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Causes of Erectile Dysfunction

According to research published in the October 2000 issue of the “Canadian Medical Association Journal,” more than 100 million men worldwide experience some form of erectile dysfunction over the course of a lifetime. Although the symptoms are similar in different cases–difficulty achieving and maintaining an erection and decreased sexual desire–erectile dysfunction is caused by a wide variety of physiological, pharmaceutical and psychological factors.

Physiological Causes

The majority of erectile dysfunction problems occurs as a direct result of an underlying medical condition. The most common body systems indicated when impotence occurs are the circulatory, nervous and endocrine systems, since blood vessel health, proper nerve and muscle function and proper male hormonal levels are all required for normal sexual performance. Medical problems, such as diabetes, hypertension, atherosclerosis, heart disease and obesity, as well as a number of neurological conditions, such as Parkinson’s disease and multiple sclerosis all frequently cause erectile dysfunction.

Pharmaceutical Causes

The use–and abuse–of certain medications and drugs can also directly cause erectile dysfunction. These include medications prescribed for medical problems such as high blood pressure (antihypertensives like Vasotec or Dyazide), allergic reactions (antihistamines like Benadryl or Dramamine) and cancer (chemotherapy drugs and prostate cancer medications like Lupron). A wide variety of antidepressant and anti-anxiety drugs–for instance, Prozac, Valium and Zoloft–also commonly cause erectile dysfunction. Illegal drugs, such as cocaine or marijuana, as well as excessive alcohol or tobacco use can also play a role in impotence.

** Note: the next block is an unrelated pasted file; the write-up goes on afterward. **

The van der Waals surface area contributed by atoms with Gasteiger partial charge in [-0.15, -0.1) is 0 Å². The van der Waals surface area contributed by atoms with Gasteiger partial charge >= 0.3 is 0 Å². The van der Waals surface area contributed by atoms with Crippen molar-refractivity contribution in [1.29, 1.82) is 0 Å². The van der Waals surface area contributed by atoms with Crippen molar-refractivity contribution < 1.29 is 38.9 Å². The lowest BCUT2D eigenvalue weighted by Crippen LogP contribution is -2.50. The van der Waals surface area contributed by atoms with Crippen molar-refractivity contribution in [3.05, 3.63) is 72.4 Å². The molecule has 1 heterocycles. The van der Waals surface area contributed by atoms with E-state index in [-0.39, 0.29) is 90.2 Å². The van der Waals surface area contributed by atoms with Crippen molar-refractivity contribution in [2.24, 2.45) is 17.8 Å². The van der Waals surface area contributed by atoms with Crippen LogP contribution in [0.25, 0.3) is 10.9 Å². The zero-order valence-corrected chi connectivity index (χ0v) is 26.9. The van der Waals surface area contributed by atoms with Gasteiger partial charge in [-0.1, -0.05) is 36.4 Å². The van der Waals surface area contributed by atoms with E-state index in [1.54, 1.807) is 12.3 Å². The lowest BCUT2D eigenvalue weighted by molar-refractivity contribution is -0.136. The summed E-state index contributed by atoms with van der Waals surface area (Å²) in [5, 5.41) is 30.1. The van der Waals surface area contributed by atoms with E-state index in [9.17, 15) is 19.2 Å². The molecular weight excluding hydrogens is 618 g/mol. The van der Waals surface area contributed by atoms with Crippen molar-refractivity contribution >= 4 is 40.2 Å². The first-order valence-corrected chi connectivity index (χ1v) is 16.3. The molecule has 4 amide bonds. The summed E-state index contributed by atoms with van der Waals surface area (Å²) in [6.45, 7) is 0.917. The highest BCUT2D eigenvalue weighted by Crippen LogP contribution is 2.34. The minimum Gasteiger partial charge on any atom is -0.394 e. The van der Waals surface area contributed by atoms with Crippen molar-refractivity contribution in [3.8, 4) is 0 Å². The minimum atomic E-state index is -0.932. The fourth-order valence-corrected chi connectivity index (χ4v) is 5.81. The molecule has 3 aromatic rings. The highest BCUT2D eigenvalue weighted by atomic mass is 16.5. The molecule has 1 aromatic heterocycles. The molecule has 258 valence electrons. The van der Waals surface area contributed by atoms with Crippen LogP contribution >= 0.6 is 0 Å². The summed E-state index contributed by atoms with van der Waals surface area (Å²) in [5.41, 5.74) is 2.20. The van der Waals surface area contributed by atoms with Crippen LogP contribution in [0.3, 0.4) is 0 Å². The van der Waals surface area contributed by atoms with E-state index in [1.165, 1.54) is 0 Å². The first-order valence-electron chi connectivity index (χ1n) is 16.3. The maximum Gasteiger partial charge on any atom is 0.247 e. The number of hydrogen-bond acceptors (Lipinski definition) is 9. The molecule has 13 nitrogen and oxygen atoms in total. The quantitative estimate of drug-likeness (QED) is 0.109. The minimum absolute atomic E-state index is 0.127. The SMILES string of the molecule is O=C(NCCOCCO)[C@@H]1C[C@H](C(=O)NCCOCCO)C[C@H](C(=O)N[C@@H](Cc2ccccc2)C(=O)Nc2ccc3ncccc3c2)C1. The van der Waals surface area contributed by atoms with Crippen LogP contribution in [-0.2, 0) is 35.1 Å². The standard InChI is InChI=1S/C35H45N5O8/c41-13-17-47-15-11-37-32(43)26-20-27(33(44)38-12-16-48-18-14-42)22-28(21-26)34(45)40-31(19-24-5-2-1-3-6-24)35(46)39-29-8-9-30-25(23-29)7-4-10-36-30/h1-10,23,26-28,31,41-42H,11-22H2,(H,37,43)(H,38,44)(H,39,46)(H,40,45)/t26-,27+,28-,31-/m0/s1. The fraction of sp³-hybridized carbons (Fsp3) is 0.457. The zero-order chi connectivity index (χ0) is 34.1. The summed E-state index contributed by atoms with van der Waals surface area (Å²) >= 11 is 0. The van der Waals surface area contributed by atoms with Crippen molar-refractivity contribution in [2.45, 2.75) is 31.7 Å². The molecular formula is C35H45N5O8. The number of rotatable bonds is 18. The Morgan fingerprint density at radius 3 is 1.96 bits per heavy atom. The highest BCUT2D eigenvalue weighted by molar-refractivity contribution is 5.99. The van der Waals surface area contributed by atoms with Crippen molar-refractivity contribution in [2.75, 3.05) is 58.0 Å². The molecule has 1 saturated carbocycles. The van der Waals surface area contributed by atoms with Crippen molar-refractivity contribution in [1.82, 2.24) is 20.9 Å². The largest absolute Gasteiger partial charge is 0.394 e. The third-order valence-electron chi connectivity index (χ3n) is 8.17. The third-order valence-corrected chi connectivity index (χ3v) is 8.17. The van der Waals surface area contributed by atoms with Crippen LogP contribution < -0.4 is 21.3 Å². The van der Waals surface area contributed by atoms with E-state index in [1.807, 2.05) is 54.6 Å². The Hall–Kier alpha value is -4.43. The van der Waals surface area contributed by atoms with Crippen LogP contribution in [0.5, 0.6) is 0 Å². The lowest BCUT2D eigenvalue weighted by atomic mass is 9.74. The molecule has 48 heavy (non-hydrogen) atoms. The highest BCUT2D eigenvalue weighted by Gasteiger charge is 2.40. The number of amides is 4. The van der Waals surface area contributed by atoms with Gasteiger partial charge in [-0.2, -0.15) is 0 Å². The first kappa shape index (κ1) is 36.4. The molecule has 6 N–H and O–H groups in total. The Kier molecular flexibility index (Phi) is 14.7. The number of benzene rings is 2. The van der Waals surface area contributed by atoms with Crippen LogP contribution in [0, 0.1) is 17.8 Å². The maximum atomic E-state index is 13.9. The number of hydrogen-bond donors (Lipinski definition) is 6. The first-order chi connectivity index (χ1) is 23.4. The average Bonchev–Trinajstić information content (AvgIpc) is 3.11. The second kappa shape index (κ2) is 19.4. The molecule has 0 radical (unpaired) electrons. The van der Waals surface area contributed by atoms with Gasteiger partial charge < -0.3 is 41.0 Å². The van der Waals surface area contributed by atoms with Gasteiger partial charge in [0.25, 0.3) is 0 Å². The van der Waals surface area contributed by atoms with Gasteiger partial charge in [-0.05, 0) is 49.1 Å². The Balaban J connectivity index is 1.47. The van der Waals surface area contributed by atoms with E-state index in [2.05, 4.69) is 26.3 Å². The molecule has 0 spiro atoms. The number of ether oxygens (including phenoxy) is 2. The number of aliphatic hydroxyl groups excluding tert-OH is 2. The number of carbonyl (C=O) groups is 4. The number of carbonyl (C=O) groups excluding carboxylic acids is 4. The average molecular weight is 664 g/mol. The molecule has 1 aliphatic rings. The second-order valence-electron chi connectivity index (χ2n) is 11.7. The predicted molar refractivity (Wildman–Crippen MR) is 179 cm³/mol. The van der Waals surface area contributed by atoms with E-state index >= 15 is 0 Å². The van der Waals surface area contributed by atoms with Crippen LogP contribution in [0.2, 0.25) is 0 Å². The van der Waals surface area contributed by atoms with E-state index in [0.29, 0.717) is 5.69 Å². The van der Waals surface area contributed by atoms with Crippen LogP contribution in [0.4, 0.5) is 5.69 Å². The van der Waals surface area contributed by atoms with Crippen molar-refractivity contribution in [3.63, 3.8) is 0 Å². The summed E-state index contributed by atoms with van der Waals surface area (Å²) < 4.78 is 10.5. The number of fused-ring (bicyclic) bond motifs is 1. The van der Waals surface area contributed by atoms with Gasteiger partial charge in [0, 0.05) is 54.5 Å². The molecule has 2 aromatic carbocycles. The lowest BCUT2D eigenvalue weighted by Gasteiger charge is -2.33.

Psychological Causes

Although erectile dysfunction has a physiological result–impotence–many of the causes are rooted in stress or mental disorders. This is because the brain plays a pivotal role in triggering and maintaining sexual arousal. Disruptions in the normal chemistry of the brain–disruptions that result in problems, such as depression, severe anxiety or schizophrenia–can disrupt the normal sexual response. In addition, stress, fatigue and personal problems can also exacerbate problems with erectile dysfunction.

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